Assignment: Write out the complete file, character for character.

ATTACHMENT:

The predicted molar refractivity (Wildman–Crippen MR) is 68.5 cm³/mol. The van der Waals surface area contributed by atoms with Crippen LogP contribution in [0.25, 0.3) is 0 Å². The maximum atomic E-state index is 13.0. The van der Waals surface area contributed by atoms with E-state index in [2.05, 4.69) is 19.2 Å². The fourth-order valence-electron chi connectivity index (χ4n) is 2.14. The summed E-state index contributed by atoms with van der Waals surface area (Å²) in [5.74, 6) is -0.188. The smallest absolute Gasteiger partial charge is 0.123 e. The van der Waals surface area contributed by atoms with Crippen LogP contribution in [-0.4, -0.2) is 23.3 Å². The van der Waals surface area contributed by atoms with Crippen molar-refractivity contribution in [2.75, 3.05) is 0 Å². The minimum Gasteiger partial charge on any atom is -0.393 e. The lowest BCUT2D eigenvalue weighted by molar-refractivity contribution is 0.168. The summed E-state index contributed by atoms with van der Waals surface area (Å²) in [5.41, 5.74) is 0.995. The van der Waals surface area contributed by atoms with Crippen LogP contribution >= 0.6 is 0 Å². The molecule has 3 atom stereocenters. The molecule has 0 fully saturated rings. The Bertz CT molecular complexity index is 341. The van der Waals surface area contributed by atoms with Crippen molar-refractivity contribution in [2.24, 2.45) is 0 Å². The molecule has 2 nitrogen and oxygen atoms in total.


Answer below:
The predicted molar refractivity (Wildman–Crippen MR) is 68.5 cm³/mol. The van der Waals surface area contributed by atoms with Crippen LogP contribution in [0.25, 0.3) is 0 Å². The maximum atomic E-state index is 13.0. The van der Waals surface area contributed by atoms with E-state index in [2.05, 4.69) is 19.2 Å². The fourth-order valence-electron chi connectivity index (χ4n) is 2.14. The summed E-state index contributed by atoms with van der Waals surface area (Å²) in [5.74, 6) is -0.188. The smallest absolute Gasteiger partial charge is 0.123 e. The van der Waals surface area contributed by atoms with Crippen LogP contribution in [-0.4, -0.2) is 23.3 Å². The van der Waals surface area contributed by atoms with Crippen molar-refractivity contribution in [2.75, 3.05) is 0 Å². The minimum Gasteiger partial charge on any atom is -0.393 e. The lowest BCUT2D eigenvalue weighted by molar-refractivity contribution is 0.168. The summed E-state index contributed by atoms with van der Waals surface area (Å²) in [5.41, 5.74) is 0.995. The van der Waals surface area contributed by atoms with Crippen LogP contribution >= 0.6 is 0 Å². The molecule has 3 atom stereocenters. The molecule has 0 fully saturated rings. The Bertz CT molecular complexity index is 341. The van der Waals surface area contributed by atoms with Crippen molar-refractivity contribution in [2.24, 2.45) is 0 Å². The molecule has 2 nitrogen and oxygen atoms in total.